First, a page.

Connecticut — where there is less for every student

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For nine years, Connecticut was one of the very few states in the country that did not reduce state funding for public education. In 2016, that very praiseworthy policy ended.

The impact of reduced state funding for education will be felt in one way or the other by every child who attends a public school in the state. Whether it is by virtue of facilities that are not as well maintained as they should be, of programs that are reduced or eliminated, of class sizes that are increased or by virtue of any one of a number of other reductions in their educational programs, children will experience in school year 2016-17 an educational program that is less than it should be if every child is to be prepared to lead a decent and productive life as a citizen in a democracy.

Teachers, support staff, administrators, superintendents of schools and members of boards of education will do everything that they can do to ameliorate the negative impact in reduced state funding. All of their best efforts, however, will not compensate for the fact that Connecticut children will not receive the public education that they deserve.

Simply bemoaning this reality, however, is not a sufficient response. Complaining about a sinking ship does nothing to stop the sinking. Policy makers and educators have to summon the knowledge, intelligence and courage to start now a process that will prevent Connecticut from experiencing over the next five to seven years what it experienced this year, the need to reduce programming due to insufficient revenue.

Specifically, at least the following needs to be done.

• The identification and implementation of structural changes in the state’s revenue producing system so that the downward spiral of revenue enhancement is reversed.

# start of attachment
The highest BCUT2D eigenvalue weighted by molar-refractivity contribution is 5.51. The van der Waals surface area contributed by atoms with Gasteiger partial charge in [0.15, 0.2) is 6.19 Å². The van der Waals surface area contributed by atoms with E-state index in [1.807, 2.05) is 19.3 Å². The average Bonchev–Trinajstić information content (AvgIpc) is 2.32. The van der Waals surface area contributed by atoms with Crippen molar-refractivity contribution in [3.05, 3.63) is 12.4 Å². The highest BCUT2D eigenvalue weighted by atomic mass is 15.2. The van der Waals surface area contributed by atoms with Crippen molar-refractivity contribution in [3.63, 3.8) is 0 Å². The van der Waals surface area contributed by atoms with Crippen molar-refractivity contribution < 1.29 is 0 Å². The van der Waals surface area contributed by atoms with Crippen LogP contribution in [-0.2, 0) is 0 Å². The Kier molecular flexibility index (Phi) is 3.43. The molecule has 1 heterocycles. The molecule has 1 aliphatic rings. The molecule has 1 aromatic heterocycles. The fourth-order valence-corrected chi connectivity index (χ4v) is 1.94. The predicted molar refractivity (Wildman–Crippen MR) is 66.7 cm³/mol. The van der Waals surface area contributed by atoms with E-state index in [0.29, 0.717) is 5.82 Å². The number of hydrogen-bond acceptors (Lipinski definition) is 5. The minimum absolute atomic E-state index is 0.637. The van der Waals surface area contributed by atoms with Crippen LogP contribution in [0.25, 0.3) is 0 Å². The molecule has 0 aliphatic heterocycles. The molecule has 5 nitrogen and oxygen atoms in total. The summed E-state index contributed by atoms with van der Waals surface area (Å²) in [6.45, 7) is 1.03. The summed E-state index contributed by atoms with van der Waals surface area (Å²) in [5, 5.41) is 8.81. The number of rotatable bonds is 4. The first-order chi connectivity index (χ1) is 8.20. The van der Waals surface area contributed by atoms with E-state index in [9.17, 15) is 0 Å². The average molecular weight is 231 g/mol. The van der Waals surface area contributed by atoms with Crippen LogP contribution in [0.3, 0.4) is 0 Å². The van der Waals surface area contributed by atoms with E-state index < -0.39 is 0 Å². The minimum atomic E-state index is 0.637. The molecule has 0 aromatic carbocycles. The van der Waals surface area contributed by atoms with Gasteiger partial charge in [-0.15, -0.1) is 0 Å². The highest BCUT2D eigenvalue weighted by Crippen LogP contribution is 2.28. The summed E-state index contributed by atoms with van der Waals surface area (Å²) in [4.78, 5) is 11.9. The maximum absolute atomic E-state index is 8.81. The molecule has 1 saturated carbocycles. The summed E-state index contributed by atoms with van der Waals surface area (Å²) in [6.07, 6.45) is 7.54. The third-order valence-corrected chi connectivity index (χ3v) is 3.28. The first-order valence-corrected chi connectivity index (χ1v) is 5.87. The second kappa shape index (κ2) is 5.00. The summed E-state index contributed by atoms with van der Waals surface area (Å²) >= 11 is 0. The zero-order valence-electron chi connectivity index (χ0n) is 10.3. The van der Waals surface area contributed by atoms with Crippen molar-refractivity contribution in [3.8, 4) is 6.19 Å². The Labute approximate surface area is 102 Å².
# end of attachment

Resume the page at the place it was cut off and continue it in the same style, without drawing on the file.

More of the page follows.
• A serious study of the mandates that the state places upon local public education systems. This approach would examine every one of the 381 mandates that are presently on the backs of local systems, keep in place those mandates that make sense, revise those mandates that need revision, consolidate those mandates that can be consolidated and eliminate those mandates that cannot be justified.

• The implementation of financial incentives designed to foster as much regional cooperation among school districts as possible.

Gov. Dannel Malloy and state legislators took some steps in 2016 that will help local school districts foster the creativity and innovation at the local level that is necessary if the state’s public education is to be what it needs to be in order to meet the needs of children in the 21st century. Among those steps are the following:

• Postponing the implementation of costly new graduation requirements that will do little to make sure that every child graduates from a public high school prepared to take the next steps toward leading decent and productive lives.

• Refusing to impose new, costly and unnecessary training mandates for school system staffs.

• Initiating a study of the training mandates that have already been imposed upon school districts.

• Refusing to increase the number of students for whom local school districts would have to provide transportation to and from school.

• Providing some financial incentives for regional cooperation.

These steps are welcome indicators that the governor and legislators are not willing to simply accept an inadequacy when it comes to educational programs for children. These leaders need to be encouraged to take more and bolder steps in this regard so that what Connecticut children experience in the future is a public education system that prepares them to be successful in the 21st century.

Joseph J. Cirasuolo, Ed.D., is executive director of the Connecticut Association of Public School Superintendents.

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